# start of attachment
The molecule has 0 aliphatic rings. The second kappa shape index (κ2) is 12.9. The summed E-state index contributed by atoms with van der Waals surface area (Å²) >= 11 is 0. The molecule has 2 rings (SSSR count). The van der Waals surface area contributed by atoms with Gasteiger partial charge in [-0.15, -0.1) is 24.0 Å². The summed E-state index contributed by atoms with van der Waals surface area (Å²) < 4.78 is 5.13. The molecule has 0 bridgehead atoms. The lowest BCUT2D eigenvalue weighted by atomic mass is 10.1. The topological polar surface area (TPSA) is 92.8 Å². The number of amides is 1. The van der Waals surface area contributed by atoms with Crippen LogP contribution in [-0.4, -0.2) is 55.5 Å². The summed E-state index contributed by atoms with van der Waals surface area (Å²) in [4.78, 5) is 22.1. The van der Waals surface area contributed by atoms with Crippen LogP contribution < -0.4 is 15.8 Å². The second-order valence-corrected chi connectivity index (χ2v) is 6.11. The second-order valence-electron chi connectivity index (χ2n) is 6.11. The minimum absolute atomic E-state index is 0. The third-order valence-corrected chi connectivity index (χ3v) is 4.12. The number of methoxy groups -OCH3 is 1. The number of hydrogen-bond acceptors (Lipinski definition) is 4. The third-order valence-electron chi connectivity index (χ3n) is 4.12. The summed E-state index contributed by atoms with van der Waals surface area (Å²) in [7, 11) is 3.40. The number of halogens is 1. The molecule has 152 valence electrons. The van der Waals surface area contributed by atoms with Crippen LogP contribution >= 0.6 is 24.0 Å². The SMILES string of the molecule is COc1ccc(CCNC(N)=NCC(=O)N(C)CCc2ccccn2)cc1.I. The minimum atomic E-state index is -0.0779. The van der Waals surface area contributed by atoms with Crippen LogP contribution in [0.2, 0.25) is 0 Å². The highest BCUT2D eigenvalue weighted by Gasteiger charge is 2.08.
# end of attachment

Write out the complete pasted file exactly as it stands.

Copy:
The molecule has 0 aliphatic rings. The second kappa shape index (κ2) is 12.9. The summed E-state index contributed by atoms with van der Waals surface area (Å²) >= 11 is 0. The molecule has 2 rings (SSSR count). The van der Waals surface area contributed by atoms with Gasteiger partial charge in [-0.15, -0.1) is 24.0 Å². The summed E-state index contributed by atoms with van der Waals surface area (Å²) < 4.78 is 5.13. The molecule has 0 bridgehead atoms. The lowest BCUT2D eigenvalue weighted by atomic mass is 10.1. The topological polar surface area (TPSA) is 92.8 Å². The number of amides is 1. The van der Waals surface area contributed by atoms with Crippen LogP contribution in [-0.4, -0.2) is 55.5 Å². The summed E-state index contributed by atoms with van der Waals surface area (Å²) in [4.78, 5) is 22.1. The van der Waals surface area contributed by atoms with Crippen LogP contribution < -0.4 is 15.8 Å². The second-order valence-corrected chi connectivity index (χ2v) is 6.11. The second-order valence-electron chi connectivity index (χ2n) is 6.11. The minimum absolute atomic E-state index is 0. The third-order valence-corrected chi connectivity index (χ3v) is 4.12. The number of methoxy groups -OCH3 is 1. The number of hydrogen-bond acceptors (Lipinski definition) is 4. The third-order valence-electron chi connectivity index (χ3n) is 4.12. The summed E-state index contributed by atoms with van der Waals surface area (Å²) in [7, 11) is 3.40. The number of halogens is 1. The molecule has 152 valence electrons. The van der Waals surface area contributed by atoms with Crippen LogP contribution >= 0.6 is 24.0 Å². The SMILES string of the molecule is COc1ccc(CCNC(N)=NCC(=O)N(C)CCc2ccccn2)cc1.I. The minimum atomic E-state index is -0.0779. The van der Waals surface area contributed by atoms with Crippen LogP contribution in [0.2, 0.25) is 0 Å². The highest BCUT2D eigenvalue weighted by Gasteiger charge is 2.08.